Template:Infobox Automobile The Geo/Chevrolet Prizm (Chevrolet Prizm starting 1998) was a United States-market entry-level compact car from model years 1989 through 2002. Like the 1985–1988 Chevrolet Nova it replaced, the Prizm was a rebadged version of the Toyota Corolla. All Prizms were built at NUMMI (New United Motor Manufacturing, Inc), a joint venture plant between Toyota and General Motors in Fremont, California. Template:Tocleft Template:Clear
Template:Infobox Automobile generation The Prizm was introduced in 1989 for GM's then-new Geo brand of import cars. The hatchback version sold through 1991 was a rebadged version of the Toyota Corolla Seca/Cielo. The sporty GSi model of 1990–1992 was notable for its Template:Convert twin-cam engine, sport suspension, disc brakes, and Template:Convert wheels. In 1991, the lettering the car was changed from "Prizm" to "PRIZM" in italicized and capital letters (although the steering wheel continued to use "Prizm"), and the B-pillar and door frames were now body-colored instead of black. In Canada, the Prizm was never sold, opting for the brand to sell the Geo Metro sedan instead. However, the Geo Metro sedan was first sold in the United States in 1995.
Template:Infobox Automobile generation The Prizm's 1993 redesign gave it more room (resulting in an upgrade to United States Environmental Protection Agency "compact" car status), a driver airbag, and a new 1.8-liter 4-cylinder engine optional on LSi trim. With the larger engine came a rear stabilizer bar, wider tires, and an optional automatic transmission with four speeds instead of three. A second airbag became standard in 1994; leather seats were an option on the LSi between 1994–1997. In contrast with the Corolla, this generation Prizm lacked a front stabilizer bar in its suspension, resulting in somewhat twitchier (some say "sportier") handling. Template:Clear
Template:Infobox Automobile generation The Prizm's 1998 redesign coincided with the conversion of all Geos into Chevrolets. The most notable change was the new 1.8-liter engine, which was now all-aluminum, driven by a timing chain, and featured more power (yet the same fuel economy) than the engines from the Geo years. Along with the Corolla, the Prizm also became the first car in the compact class to offer optional side airbags. 1998 Prizms without the LSi's optional "Handling Package" (containing a front stabilizer bar) were singled out by Consumer Reports for having sloppy emergency handling; Toyota addressed the problem for 1999 by making the Handling Package standard. For 2000, the engine gained variable valve timing for five extra horsepower (to 125). The last Prizms were built in December 2001, resulting in a brief 2002 model year. Due to decreased sales, low popularity, and being in competition with the also compact Chevrolet Cavalier and GM's more direct competitor to the Corolla the Saturn S-series, the Prizm was effectively replaced by the Pontiac Vibe starting in 2003. The Vibe was also made in tandem with a Toyota model, the Toyota Matrix, at the NUMMI plant. In any generation, the Prizm's distinctions over its Toyota twin mostly came down to minor cosmetic differences, a GM Delco radio (except on first-generation cars), and more substantially, the Prizm's consistently lower perceived value. The bluebook value of a used Prizm typically stands $1,000–$2,000 below an equivalent Corolla. The Prizm along with its Geo siblings suffered severe sales loss when the brand denomination changed from Geo to Chevrolet in 1998. The Geo models outsold the rebadged Chevrolets 3 to 1.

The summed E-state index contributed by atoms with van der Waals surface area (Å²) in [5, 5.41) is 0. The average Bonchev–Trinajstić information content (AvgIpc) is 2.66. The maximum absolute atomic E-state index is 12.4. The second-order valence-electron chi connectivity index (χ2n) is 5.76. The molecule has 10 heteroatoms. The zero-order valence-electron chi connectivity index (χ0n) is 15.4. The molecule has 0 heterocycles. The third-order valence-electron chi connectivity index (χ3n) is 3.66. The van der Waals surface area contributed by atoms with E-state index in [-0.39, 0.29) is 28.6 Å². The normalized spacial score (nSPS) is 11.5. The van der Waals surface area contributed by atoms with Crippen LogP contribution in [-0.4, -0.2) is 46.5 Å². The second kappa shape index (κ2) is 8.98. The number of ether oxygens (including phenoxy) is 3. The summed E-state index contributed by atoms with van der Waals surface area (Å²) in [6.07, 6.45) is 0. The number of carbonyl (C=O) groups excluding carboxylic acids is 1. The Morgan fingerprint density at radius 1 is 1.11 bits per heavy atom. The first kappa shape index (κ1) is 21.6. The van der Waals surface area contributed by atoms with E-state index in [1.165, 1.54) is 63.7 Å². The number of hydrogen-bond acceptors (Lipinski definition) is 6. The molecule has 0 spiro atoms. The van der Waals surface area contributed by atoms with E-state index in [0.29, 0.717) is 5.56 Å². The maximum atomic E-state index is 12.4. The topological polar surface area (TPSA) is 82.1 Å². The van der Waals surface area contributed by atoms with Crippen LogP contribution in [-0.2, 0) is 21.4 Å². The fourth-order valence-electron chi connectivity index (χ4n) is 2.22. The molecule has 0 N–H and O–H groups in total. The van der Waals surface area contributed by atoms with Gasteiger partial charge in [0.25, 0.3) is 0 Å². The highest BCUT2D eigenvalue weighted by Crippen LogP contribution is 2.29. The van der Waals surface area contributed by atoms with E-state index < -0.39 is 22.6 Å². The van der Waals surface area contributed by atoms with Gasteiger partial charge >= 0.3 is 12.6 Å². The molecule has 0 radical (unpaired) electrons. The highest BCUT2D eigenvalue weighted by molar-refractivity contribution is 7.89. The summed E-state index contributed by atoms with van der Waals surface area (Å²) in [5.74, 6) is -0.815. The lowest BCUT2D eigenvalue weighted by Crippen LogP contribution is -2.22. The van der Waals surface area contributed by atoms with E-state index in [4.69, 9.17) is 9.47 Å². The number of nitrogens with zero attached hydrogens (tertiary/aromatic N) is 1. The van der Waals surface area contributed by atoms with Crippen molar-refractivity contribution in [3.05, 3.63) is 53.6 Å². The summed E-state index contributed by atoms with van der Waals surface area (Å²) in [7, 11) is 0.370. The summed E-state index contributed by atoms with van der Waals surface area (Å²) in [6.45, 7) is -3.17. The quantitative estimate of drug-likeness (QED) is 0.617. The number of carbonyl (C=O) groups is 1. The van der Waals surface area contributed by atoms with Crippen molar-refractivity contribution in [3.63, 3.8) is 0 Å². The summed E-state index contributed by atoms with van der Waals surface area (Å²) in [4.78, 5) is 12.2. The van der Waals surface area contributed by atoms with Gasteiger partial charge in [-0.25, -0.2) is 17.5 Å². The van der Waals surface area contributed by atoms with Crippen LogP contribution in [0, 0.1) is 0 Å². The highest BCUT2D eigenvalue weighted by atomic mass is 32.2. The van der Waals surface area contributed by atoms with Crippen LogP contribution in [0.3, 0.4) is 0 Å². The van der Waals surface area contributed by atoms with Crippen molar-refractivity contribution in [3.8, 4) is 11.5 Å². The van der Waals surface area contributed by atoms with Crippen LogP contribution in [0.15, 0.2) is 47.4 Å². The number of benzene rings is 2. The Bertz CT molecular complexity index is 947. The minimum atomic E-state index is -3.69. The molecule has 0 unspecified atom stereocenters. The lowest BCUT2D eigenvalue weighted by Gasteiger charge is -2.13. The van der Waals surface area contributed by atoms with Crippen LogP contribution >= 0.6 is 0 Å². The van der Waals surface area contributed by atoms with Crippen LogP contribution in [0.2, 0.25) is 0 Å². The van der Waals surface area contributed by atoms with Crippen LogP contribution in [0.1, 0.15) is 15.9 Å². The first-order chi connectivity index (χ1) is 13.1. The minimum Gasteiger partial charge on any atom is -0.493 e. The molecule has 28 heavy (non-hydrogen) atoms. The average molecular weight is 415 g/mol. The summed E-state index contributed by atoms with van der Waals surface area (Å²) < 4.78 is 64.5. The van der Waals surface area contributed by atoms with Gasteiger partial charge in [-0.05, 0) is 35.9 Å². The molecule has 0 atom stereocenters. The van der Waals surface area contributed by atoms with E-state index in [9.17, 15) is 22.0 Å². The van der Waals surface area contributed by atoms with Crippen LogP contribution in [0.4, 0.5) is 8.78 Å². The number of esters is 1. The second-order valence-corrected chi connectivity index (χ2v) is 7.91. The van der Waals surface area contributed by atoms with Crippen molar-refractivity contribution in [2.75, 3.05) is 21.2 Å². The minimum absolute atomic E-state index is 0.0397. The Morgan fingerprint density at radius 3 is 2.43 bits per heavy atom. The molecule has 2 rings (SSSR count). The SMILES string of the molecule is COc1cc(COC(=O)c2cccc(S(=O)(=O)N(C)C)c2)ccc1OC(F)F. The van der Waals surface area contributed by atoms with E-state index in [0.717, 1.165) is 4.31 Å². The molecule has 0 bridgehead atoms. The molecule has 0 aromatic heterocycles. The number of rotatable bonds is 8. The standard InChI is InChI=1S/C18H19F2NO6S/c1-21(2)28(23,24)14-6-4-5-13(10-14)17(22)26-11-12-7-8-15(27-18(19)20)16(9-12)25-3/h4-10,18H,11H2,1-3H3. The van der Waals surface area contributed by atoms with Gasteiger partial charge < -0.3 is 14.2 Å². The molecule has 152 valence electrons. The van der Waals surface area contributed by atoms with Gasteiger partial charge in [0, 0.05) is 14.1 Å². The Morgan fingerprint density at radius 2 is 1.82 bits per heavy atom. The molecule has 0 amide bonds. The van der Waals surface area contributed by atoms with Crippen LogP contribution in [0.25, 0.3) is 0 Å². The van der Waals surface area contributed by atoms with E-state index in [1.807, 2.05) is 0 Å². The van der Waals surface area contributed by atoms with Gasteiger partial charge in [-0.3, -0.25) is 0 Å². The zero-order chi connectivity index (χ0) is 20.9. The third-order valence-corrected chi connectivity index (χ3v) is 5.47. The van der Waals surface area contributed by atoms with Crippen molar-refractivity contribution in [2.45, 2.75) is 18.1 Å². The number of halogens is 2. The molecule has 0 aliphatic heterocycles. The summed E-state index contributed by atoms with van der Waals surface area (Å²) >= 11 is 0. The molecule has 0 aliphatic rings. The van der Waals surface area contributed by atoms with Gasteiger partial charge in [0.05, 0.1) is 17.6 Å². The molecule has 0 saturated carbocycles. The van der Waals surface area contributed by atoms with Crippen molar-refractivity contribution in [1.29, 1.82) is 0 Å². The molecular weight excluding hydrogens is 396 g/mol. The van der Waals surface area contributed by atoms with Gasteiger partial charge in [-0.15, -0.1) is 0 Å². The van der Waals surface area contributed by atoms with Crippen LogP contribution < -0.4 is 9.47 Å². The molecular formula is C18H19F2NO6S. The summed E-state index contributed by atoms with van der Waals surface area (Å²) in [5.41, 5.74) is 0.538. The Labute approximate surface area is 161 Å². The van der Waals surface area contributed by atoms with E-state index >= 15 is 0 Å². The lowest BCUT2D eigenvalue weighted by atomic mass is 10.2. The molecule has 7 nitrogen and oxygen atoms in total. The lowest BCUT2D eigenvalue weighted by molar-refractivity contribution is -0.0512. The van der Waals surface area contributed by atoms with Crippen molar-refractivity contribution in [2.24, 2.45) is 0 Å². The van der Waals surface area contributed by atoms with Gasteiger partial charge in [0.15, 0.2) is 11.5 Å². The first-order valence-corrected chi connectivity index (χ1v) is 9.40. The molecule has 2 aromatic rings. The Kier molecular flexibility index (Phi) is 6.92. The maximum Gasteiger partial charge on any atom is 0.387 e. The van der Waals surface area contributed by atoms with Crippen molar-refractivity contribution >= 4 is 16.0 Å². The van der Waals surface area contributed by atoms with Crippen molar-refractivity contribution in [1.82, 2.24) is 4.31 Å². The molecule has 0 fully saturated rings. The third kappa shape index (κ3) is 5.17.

All Prizms were powered by the same engine as the then present Toyota Corolla models.
- 1990–1992 Geo Prizms were powered by the 4A-FE or optional 4A-GE engine.
- 1993–1997 Geo Prizms were powered by the 4A-FE or optional 7A-FE engine.
- 1998–2002 Chevy Prizms were equipped with Toyota's 1.8 L 1ZZ-FE I4 engine; 2000–2002 models included VVT-i (Variable Valve Timing with Intelligence) technology.